Grillin’ in the Rain

Doo-dloo-doo-doo-doo
Doo-dloo-doo-doo-doo-doo
Doo-dloo-doo-doo-doo-doo
Doo-dloo-doo-doo-doo-doo…

I’m grillin’ in the rain
Just grillin’ in the rain
What a glorious feelin’
I’m happy again

I’m laughing at clouds
So dark up above
The sun’s in my heart
And I’m ready for love

Let the stormy clouds chase
Everyone join the race
Come on with the rain
I’ve a six steaks to place

I walk down the lane
With a happy refrain
Just grillin’,
Grillin’ in the rain.

The last three times I cooked on my massive charcoal grill, it was snowing, sleeting and finally raining. Good times. There’s something undeniably manly about grilling (which is why it’s the only type of cooking in which a majority of men will take the time to become competent). Toss in stupidity of standing out in the rain trying to make fire, and it’s uber-manly. It’s primal. It’s a link thousands of years into the past to Adam who, after being kicked out of the garden of Eden, realized he had not just been naming a list of creatures, he’d been creating a menu.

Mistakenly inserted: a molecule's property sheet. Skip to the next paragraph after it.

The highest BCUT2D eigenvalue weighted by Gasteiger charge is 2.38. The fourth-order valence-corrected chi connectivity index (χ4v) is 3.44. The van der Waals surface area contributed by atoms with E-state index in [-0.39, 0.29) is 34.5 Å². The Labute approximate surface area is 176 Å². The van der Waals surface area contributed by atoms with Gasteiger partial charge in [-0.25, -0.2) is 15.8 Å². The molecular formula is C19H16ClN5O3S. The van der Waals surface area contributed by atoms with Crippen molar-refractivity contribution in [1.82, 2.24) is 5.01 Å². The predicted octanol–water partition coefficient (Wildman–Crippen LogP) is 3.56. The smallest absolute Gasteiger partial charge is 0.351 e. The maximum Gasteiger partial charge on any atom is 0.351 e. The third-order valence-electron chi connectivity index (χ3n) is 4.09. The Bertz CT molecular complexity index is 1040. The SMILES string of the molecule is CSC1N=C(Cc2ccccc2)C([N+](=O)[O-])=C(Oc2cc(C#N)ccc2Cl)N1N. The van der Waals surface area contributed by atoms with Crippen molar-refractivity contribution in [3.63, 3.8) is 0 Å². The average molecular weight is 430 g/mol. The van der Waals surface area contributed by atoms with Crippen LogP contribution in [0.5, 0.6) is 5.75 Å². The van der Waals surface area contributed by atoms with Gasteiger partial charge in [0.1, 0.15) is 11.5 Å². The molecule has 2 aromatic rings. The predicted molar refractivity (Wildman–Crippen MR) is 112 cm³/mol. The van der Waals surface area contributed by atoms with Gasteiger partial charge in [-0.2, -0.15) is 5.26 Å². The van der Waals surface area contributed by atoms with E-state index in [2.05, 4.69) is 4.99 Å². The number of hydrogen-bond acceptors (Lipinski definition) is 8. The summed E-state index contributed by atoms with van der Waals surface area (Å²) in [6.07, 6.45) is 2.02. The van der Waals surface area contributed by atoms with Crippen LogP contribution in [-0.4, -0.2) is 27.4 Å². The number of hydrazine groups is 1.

If you want an example that didn’t damn all mankind to a life of sin and proves the holiness of grilling in less than dry conditions, take Elijah. In I Kings 18, Elijah the prophet made a bonfire, threw on some steaks then poured water all over it, only to have God prove his might by hurling down great fireballs from Heaven, thus proving that Baal was false god.

So far God has not made Himself available to help get my fires to light, but a good dose of lighter fluid – even the cheap generic kind – will overcome all but the most stubborn precipitation.

Sure you, do sort of have to rush the meat from the grill to the great indoors before the rain and mar it’s well-done goodness, but that’s a small price to pay for the hissing and sizzling that occurs each time a rain drop hits the 500-degree lid of the grill. The best is when it’s covered in snow and ice: it slowly begins to melt then all at once you have a water fall gushing onto your deck while your burgers are getting ready to flip.

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